JE: Why isn’t that sterling boost to exports showing up? According to my macroeconomics classes a long time ago, that should be the one effect we are seeing.
LM: You would think so, and I think it may be the case for individual companies that there’s been a boost from weaker sterling.
Even in retail sales over the summer, you might have seen some foreign demand. But on aggregate so far there doesn’t seem to be any evidence that’s showing through and that may be because there was an offset from weaker confidence or it may be because a lot of our exporters are also big importers.
And that means that their costs have gone up as well and it kind of offsets the advantage. But I mean, I think the reality is probably that some firms did well out of it and some didn’t, and on aggregate it isn’t showing through.
JE: OK, so services is what’s carrying us through right now?
LM: Absolutely. [But] we have a number of surveys which point to much much weaker, if not negative, investment growth in Q3. They show CFOs, company decision makers come through cancelling and scaling back investment projects.
And so you would expect investment to have fallen. But it may be the case that actually there was investment in the pipeline that has continued, projects that have been in the pipeline for some time, and actually that investment impact comes through more slowly. But we do still expect it to come through, we think the uncertainty as well as higher costs that are going to be associated with fallen sterling are going to hurt investment at some point.
JE: From my point of view, I cannot see a silver lining to Brexit. We’ve got uncertainty in front of us, we’ve got sterling going down, which might help exports but it doesn’t help anything else, our access to the Single Market may be restricted or ended, there are all sorts of tariffs, the form-filling aspect may be as bad as simple tax effect on goods, and takes years and years to negotiate new trade agreements.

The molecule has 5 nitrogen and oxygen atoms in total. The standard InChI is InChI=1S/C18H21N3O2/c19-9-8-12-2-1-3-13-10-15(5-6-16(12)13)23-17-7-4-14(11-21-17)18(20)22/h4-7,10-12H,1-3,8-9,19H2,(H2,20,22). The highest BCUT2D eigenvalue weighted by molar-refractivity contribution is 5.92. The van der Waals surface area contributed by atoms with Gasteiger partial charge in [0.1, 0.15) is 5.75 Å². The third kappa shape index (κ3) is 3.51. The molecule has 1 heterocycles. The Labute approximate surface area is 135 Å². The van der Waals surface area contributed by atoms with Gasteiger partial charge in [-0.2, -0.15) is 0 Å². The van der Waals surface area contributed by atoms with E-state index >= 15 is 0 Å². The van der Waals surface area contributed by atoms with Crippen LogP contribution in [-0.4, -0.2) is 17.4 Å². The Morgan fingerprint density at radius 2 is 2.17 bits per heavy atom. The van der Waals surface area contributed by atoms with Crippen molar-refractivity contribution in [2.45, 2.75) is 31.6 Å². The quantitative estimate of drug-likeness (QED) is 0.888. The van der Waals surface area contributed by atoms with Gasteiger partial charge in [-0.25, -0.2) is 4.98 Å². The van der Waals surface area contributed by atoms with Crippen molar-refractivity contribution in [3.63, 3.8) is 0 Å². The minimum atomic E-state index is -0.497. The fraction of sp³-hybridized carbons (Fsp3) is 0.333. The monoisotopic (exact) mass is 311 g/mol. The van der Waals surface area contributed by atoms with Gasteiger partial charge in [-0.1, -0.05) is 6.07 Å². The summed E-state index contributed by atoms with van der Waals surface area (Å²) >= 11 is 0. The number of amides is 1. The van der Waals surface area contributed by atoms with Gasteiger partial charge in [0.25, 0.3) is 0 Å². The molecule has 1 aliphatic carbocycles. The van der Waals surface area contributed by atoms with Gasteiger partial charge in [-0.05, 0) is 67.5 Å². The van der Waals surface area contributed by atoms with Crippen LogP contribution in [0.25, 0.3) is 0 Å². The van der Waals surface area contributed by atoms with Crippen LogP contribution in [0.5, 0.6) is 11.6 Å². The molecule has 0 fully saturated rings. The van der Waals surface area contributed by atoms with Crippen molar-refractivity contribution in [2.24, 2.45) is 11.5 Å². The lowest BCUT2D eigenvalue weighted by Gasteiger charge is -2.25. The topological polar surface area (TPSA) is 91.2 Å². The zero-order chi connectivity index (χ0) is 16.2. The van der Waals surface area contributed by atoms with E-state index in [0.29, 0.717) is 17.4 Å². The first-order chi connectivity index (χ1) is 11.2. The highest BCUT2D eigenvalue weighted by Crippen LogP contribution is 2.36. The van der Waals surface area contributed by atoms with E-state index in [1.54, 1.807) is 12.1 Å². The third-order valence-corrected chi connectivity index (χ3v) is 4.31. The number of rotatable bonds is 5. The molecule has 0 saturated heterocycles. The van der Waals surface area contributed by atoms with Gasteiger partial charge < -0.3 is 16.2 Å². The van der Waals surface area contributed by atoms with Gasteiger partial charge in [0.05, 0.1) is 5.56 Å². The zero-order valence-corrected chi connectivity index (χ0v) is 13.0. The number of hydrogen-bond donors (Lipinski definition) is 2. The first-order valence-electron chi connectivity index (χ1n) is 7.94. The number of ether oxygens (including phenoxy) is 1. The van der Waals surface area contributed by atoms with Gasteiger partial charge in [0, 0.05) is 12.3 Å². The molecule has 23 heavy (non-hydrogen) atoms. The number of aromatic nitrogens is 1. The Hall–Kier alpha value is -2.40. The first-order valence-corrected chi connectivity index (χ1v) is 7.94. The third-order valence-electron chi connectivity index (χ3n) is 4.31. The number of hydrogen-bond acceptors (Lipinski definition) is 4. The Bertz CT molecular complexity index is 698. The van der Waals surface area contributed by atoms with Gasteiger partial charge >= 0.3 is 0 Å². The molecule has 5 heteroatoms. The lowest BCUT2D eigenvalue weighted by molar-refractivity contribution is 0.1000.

So if anything is going to trigger a recession, this is the kind of thing that would trigger a recession. But everyone on the other side believes I’m a “Remoaner,” they say “the growing economy proves I’m wrong,” “we’re’ heading into a golden export driven future,” that kind of thing.
LM: Well … I think you’re right.
JE: What are people fundamentally misunderstanding about the way the UK economy works?
LM: Potentially some investment that was in the pipeline anyway and hasn’t stopped, that it will come through later on. But the other thing that worries us, I mean, as you say, companies are worried about access to Single Market and all of those things, but we’re also worried about the demand situation here as inflation rises, and also potentially their own access to labour supply.
And those are the things that come through much more slowly — and certainly more slowly than economists had initially anticipated. But I don’t see why, after one quarter’s strength we abandon that view, which as you say seems to make a lot of sense.
We have a number of surveys which point to much much weaker, if not negative, investment growth in Q3.
JE: Would a bit of inflation actually increase demand though, because it would incentivise consumers to spend money today rather than tomorrow?
LM: Well in theory it might do that in the short term but I think in general we’ve seen consumption growing in line with real incomes and if wages aren’t going up as fast as inflation then you’re going to see real incomes falling, you know as they did following the global financial crisis, and that I think has to slow consumer spending down.
I think you may get a few people behaving as you suggest and getting in now before prices rise but getting more over the longer term it has to be a negative for consumption.
JE: OK, does the decline in sterling, does that necessarily as a rule trigger inflation?
LM: Well we think it does. I mean it obviously pushes import prices up and the question then is: to what extent those importers pass it on to the consumer.
And there are areas where I think it’s hard for them to pass it on, like I think in the supermarkets where you’ve got a lot of competition from the discounters and that’s making it hard and I guess even in our forecasts we have only a limited pass-through on food, for example, because of that situation in the supermarkets.
Companies are worried about access to Single Market … but we’re also worried about the demand situation here as inflation rises
And if you think that demand is very very weak and that consumers can’t take higher prices, then I guess your inflation forecasts are going to be lower than ours but I mean that’s not good news either, it just means that someone’s gotta feel the pain of these higher import prices and if it’s not the consumer, then it’s companies at the profit margins and that also points to weaker investment and weaker employment, and the risks to growth from there as well. So I think whether it’s from the consumer side or the company side, it points to slowing growth.